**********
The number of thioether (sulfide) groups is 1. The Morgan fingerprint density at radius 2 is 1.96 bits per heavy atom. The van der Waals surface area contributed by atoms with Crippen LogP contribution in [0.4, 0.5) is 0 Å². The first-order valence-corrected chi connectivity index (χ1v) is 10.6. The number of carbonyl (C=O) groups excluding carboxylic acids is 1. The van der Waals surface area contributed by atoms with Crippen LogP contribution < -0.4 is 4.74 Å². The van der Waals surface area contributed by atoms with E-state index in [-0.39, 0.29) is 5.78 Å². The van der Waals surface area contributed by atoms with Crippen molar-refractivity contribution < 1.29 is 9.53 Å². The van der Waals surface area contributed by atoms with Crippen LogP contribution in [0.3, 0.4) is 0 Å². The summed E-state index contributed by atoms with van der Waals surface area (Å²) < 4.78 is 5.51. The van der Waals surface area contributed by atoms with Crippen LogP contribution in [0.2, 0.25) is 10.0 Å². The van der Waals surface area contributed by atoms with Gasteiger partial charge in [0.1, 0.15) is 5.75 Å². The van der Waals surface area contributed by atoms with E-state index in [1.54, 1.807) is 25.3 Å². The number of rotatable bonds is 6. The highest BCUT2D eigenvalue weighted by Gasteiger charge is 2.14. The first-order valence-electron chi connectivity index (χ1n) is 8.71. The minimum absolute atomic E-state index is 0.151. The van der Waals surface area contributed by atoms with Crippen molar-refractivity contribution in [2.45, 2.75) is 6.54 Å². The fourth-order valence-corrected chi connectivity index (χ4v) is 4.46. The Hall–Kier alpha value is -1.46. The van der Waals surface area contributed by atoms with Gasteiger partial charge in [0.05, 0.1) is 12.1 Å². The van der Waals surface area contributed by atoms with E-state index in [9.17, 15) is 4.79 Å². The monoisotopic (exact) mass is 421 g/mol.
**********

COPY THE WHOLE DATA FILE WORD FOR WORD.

The number of thioether (sulfide) groups is 1. The Morgan fingerprint density at radius 2 is 1.96 bits per heavy atom. The van der Waals surface area contributed by atoms with Crippen LogP contribution in [0.4, 0.5) is 0 Å². The first-order valence-corrected chi connectivity index (χ1v) is 10.6. The number of carbonyl (C=O) groups excluding carboxylic acids is 1. The van der Waals surface area contributed by atoms with Crippen LogP contribution < -0.4 is 4.74 Å². The van der Waals surface area contributed by atoms with E-state index in [-0.39, 0.29) is 5.78 Å². The van der Waals surface area contributed by atoms with Crippen molar-refractivity contribution < 1.29 is 9.53 Å². The van der Waals surface area contributed by atoms with Crippen LogP contribution in [0.3, 0.4) is 0 Å². The summed E-state index contributed by atoms with van der Waals surface area (Å²) < 4.78 is 5.51. The van der Waals surface area contributed by atoms with Crippen LogP contribution in [0.2, 0.25) is 10.0 Å². The van der Waals surface area contributed by atoms with Gasteiger partial charge in [0.1, 0.15) is 5.75 Å². The van der Waals surface area contributed by atoms with E-state index in [1.54, 1.807) is 25.3 Å². The number of rotatable bonds is 6. The highest BCUT2D eigenvalue weighted by Gasteiger charge is 2.14. The first-order valence-electron chi connectivity index (χ1n) is 8.71. The minimum absolute atomic E-state index is 0.151. The van der Waals surface area contributed by atoms with Crippen molar-refractivity contribution in [2.45, 2.75) is 6.54 Å². The fourth-order valence-corrected chi connectivity index (χ4v) is 4.46. The Hall–Kier alpha value is -1.46. The van der Waals surface area contributed by atoms with Gasteiger partial charge in [0.05, 0.1) is 12.1 Å². The van der Waals surface area contributed by atoms with E-state index in [9.17, 15) is 4.79 Å². The monoisotopic (exact) mass is 421 g/mol.